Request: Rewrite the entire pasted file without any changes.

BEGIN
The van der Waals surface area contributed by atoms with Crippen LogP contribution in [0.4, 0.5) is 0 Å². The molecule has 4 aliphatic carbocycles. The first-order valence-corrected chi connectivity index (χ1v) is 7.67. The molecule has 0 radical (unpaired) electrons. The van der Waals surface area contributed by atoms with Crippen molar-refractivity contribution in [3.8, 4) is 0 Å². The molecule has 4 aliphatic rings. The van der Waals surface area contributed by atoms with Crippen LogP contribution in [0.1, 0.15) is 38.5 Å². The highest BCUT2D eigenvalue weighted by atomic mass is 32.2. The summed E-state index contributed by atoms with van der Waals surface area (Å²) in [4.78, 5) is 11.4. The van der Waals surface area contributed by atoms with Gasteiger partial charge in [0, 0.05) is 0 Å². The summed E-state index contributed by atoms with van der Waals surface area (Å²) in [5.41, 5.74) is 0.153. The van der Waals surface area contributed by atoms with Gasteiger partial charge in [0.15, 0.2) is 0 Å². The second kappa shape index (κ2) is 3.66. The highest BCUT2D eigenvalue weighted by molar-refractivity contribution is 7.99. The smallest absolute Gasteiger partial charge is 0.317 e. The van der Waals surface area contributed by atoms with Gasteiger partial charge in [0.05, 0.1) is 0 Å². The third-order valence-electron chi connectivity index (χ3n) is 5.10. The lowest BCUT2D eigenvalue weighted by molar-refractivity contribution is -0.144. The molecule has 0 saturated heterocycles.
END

The van der Waals surface area contributed by atoms with Crippen LogP contribution in [0.4, 0.5) is 0 Å². The molecule has 4 aliphatic carbocycles. The first-order valence-corrected chi connectivity index (χ1v) is 7.67. The molecule has 0 radical (unpaired) electrons. The van der Waals surface area contributed by atoms with Crippen molar-refractivity contribution in [3.8, 4) is 0 Å². The molecule has 4 aliphatic rings. The van der Waals surface area contributed by atoms with Crippen LogP contribution in [0.1, 0.15) is 38.5 Å². The highest BCUT2D eigenvalue weighted by atomic mass is 32.2. The summed E-state index contributed by atoms with van der Waals surface area (Å²) in [4.78, 5) is 11.4. The van der Waals surface area contributed by atoms with Gasteiger partial charge in [0, 0.05) is 0 Å². The summed E-state index contributed by atoms with van der Waals surface area (Å²) in [5.41, 5.74) is 0.153. The van der Waals surface area contributed by atoms with Gasteiger partial charge in [0.15, 0.2) is 0 Å². The second kappa shape index (κ2) is 3.66. The highest BCUT2D eigenvalue weighted by molar-refractivity contribution is 7.99. The smallest absolute Gasteiger partial charge is 0.317 e. The van der Waals surface area contributed by atoms with Gasteiger partial charge in [0.05, 0.1) is 0 Å². The third-order valence-electron chi connectivity index (χ3n) is 5.10. The lowest BCUT2D eigenvalue weighted by molar-refractivity contribution is -0.144. The molecule has 0 saturated heterocycles.